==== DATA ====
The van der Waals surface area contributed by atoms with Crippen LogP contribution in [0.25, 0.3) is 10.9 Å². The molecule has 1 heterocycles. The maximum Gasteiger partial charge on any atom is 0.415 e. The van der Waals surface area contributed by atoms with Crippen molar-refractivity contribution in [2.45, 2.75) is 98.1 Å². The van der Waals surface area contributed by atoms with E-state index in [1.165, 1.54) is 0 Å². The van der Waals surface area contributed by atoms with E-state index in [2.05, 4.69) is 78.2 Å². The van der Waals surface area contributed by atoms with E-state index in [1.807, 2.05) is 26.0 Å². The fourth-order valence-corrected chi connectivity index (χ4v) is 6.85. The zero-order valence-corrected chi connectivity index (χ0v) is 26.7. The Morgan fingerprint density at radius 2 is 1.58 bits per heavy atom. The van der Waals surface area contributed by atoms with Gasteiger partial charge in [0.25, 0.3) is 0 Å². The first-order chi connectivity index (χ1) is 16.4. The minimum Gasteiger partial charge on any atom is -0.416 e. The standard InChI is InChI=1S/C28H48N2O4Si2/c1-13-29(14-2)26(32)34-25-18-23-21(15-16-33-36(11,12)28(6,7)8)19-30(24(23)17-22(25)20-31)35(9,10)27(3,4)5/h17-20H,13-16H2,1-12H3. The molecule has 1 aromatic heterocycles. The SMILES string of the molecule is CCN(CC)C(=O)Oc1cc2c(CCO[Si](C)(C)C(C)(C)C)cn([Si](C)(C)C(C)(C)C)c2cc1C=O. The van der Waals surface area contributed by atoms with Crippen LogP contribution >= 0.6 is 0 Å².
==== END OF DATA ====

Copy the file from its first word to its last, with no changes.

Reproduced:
The van der Waals surface area contributed by atoms with Crippen LogP contribution in [0.25, 0.3) is 10.9 Å². The molecule has 1 heterocycles. The maximum Gasteiger partial charge on any atom is 0.415 e. The van der Waals surface area contributed by atoms with Crippen molar-refractivity contribution in [2.45, 2.75) is 98.1 Å². The van der Waals surface area contributed by atoms with E-state index in [1.165, 1.54) is 0 Å². The van der Waals surface area contributed by atoms with E-state index in [2.05, 4.69) is 78.2 Å². The van der Waals surface area contributed by atoms with E-state index in [1.807, 2.05) is 26.0 Å². The fourth-order valence-corrected chi connectivity index (χ4v) is 6.85. The zero-order valence-corrected chi connectivity index (χ0v) is 26.7. The Morgan fingerprint density at radius 2 is 1.58 bits per heavy atom. The van der Waals surface area contributed by atoms with Gasteiger partial charge in [0.25, 0.3) is 0 Å². The first-order chi connectivity index (χ1) is 16.4. The minimum Gasteiger partial charge on any atom is -0.416 e. The standard InChI is InChI=1S/C28H48N2O4Si2/c1-13-29(14-2)26(32)34-25-18-23-21(15-16-33-36(11,12)28(6,7)8)19-30(24(23)17-22(25)20-31)35(9,10)27(3,4)5/h17-20H,13-16H2,1-12H3. The molecule has 1 aromatic heterocycles. The SMILES string of the molecule is CCN(CC)C(=O)Oc1cc2c(CCO[Si](C)(C)C(C)(C)C)cn([Si](C)(C)C(C)(C)C)c2cc1C=O. The van der Waals surface area contributed by atoms with Crippen LogP contribution >= 0.6 is 0 Å².